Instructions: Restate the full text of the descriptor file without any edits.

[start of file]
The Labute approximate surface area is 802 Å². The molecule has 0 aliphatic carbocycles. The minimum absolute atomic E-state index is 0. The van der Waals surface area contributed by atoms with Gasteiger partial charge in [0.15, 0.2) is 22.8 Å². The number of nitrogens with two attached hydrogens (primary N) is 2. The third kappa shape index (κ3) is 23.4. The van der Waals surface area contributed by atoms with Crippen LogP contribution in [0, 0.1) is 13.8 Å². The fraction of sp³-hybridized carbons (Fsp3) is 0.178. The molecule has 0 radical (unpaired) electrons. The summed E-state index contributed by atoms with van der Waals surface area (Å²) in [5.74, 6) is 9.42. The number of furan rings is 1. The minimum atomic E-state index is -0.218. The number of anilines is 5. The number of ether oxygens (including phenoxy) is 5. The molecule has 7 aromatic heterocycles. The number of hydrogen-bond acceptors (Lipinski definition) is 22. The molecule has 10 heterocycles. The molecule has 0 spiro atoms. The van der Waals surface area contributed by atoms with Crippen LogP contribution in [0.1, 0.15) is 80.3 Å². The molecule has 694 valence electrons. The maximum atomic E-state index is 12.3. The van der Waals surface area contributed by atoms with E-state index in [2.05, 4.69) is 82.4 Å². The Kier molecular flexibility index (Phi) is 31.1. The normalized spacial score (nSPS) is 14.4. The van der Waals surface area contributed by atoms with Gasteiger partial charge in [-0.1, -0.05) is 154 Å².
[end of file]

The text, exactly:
The Labute approximate surface area is 802 Å². The molecule has 0 aliphatic carbocycles. The minimum absolute atomic E-state index is 0. The van der Waals surface area contributed by atoms with Gasteiger partial charge in [0.15, 0.2) is 22.8 Å². The number of nitrogens with two attached hydrogens (primary N) is 2. The third kappa shape index (κ3) is 23.4. The van der Waals surface area contributed by atoms with Crippen LogP contribution in [0, 0.1) is 13.8 Å². The fraction of sp³-hybridized carbons (Fsp3) is 0.178. The molecule has 0 radical (unpaired) electrons. The summed E-state index contributed by atoms with van der Waals surface area (Å²) in [5.74, 6) is 9.42. The number of furan rings is 1. The minimum atomic E-state index is -0.218. The number of anilines is 5. The number of ether oxygens (including phenoxy) is 5. The molecule has 7 aromatic heterocycles. The number of hydrogen-bond acceptors (Lipinski definition) is 22. The molecule has 10 heterocycles. The molecule has 0 spiro atoms. The van der Waals surface area contributed by atoms with Crippen LogP contribution in [0.1, 0.15) is 80.3 Å². The molecule has 694 valence electrons. The maximum atomic E-state index is 12.3. The van der Waals surface area contributed by atoms with E-state index in [2.05, 4.69) is 82.4 Å². The Kier molecular flexibility index (Phi) is 31.1. The normalized spacial score (nSPS) is 14.4. The van der Waals surface area contributed by atoms with Gasteiger partial charge in [-0.1, -0.05) is 154 Å².